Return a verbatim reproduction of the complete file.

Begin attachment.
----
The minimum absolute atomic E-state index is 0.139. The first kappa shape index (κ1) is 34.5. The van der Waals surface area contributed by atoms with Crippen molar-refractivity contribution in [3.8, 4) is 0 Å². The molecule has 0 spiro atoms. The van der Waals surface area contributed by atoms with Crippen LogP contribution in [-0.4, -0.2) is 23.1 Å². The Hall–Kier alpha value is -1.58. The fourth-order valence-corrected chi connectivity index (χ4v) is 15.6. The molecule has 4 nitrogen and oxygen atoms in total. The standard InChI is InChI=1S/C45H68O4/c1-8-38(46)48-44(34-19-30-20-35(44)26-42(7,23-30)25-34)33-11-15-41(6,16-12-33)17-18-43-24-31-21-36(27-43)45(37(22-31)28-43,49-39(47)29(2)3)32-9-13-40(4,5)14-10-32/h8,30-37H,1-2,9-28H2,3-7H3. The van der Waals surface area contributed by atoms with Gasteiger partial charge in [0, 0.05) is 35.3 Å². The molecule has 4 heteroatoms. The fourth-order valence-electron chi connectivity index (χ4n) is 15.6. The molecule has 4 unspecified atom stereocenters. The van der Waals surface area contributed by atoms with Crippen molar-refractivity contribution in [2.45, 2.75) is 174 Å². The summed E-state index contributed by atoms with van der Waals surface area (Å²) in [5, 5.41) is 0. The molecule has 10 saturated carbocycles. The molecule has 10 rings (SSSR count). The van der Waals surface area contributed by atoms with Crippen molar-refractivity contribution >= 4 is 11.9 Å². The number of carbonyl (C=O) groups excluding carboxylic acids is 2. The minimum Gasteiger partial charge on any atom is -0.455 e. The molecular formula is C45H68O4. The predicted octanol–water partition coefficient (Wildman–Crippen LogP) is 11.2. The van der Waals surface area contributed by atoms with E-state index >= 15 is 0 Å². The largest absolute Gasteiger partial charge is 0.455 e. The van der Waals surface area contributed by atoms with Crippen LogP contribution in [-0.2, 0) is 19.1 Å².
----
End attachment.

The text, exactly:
The minimum absolute atomic E-state index is 0.139. The first kappa shape index (κ1) is 34.5. The van der Waals surface area contributed by atoms with Crippen molar-refractivity contribution in [3.8, 4) is 0 Å². The molecule has 0 spiro atoms. The van der Waals surface area contributed by atoms with Crippen LogP contribution in [-0.4, -0.2) is 23.1 Å². The Hall–Kier alpha value is -1.58. The fourth-order valence-corrected chi connectivity index (χ4v) is 15.6. The molecule has 4 nitrogen and oxygen atoms in total. The standard InChI is InChI=1S/C45H68O4/c1-8-38(46)48-44(34-19-30-20-35(44)26-42(7,23-30)25-34)33-11-15-41(6,16-12-33)17-18-43-24-31-21-36(27-43)45(37(22-31)28-43,49-39(47)29(2)3)32-9-13-40(4,5)14-10-32/h8,30-37H,1-2,9-28H2,3-7H3. The van der Waals surface area contributed by atoms with Gasteiger partial charge in [0, 0.05) is 35.3 Å². The molecule has 4 heteroatoms. The fourth-order valence-electron chi connectivity index (χ4n) is 15.6. The molecule has 4 unspecified atom stereocenters. The van der Waals surface area contributed by atoms with Crippen molar-refractivity contribution in [2.45, 2.75) is 174 Å². The summed E-state index contributed by atoms with van der Waals surface area (Å²) in [5, 5.41) is 0. The molecule has 10 saturated carbocycles. The molecule has 10 rings (SSSR count). The van der Waals surface area contributed by atoms with Crippen molar-refractivity contribution >= 4 is 11.9 Å². The number of carbonyl (C=O) groups excluding carboxylic acids is 2. The minimum Gasteiger partial charge on any atom is -0.455 e. The molecular formula is C45H68O4. The predicted octanol–water partition coefficient (Wildman–Crippen LogP) is 11.2. The van der Waals surface area contributed by atoms with E-state index >= 15 is 0 Å². The largest absolute Gasteiger partial charge is 0.455 e. The van der Waals surface area contributed by atoms with Crippen LogP contribution in [-0.2, 0) is 19.1 Å².